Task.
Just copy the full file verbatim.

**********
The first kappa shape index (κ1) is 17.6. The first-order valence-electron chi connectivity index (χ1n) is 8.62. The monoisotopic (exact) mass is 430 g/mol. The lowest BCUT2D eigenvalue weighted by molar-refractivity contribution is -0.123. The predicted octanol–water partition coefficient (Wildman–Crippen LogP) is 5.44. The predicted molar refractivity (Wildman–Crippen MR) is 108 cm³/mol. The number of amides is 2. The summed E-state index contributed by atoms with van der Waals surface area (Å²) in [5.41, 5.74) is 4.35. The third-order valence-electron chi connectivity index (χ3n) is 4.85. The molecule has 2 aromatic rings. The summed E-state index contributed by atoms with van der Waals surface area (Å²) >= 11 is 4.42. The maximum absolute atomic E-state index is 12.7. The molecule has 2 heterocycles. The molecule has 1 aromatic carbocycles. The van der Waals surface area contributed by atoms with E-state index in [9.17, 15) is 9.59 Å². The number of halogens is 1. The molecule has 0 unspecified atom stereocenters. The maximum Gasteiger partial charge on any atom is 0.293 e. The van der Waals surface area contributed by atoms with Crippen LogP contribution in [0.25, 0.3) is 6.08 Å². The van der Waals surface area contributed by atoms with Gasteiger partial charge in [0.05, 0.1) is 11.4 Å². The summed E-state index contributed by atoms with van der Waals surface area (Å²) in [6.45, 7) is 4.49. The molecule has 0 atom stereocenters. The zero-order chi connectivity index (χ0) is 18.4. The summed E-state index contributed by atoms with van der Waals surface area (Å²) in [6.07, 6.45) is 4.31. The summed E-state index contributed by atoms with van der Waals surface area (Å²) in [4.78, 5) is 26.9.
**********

The first kappa shape index (κ1) is 17.6. The first-order valence-electron chi connectivity index (χ1n) is 8.62. The monoisotopic (exact) mass is 430 g/mol. The lowest BCUT2D eigenvalue weighted by molar-refractivity contribution is -0.123. The predicted octanol–water partition coefficient (Wildman–Crippen LogP) is 5.44. The predicted molar refractivity (Wildman–Crippen MR) is 108 cm³/mol. The number of amides is 2. The summed E-state index contributed by atoms with van der Waals surface area (Å²) in [5.41, 5.74) is 4.35. The third-order valence-electron chi connectivity index (χ3n) is 4.85. The molecule has 2 aromatic rings. The summed E-state index contributed by atoms with van der Waals surface area (Å²) >= 11 is 4.42. The maximum absolute atomic E-state index is 12.7. The molecule has 2 heterocycles. The molecule has 1 aromatic carbocycles. The van der Waals surface area contributed by atoms with E-state index in [9.17, 15) is 9.59 Å². The number of halogens is 1. The molecule has 0 unspecified atom stereocenters. The maximum Gasteiger partial charge on any atom is 0.293 e. The van der Waals surface area contributed by atoms with Crippen LogP contribution in [0.25, 0.3) is 6.08 Å². The van der Waals surface area contributed by atoms with Gasteiger partial charge in [0.05, 0.1) is 11.4 Å². The summed E-state index contributed by atoms with van der Waals surface area (Å²) in [6.45, 7) is 4.49. The molecule has 0 atom stereocenters. The zero-order chi connectivity index (χ0) is 18.4. The summed E-state index contributed by atoms with van der Waals surface area (Å²) in [6.07, 6.45) is 4.31. The summed E-state index contributed by atoms with van der Waals surface area (Å²) in [4.78, 5) is 26.9.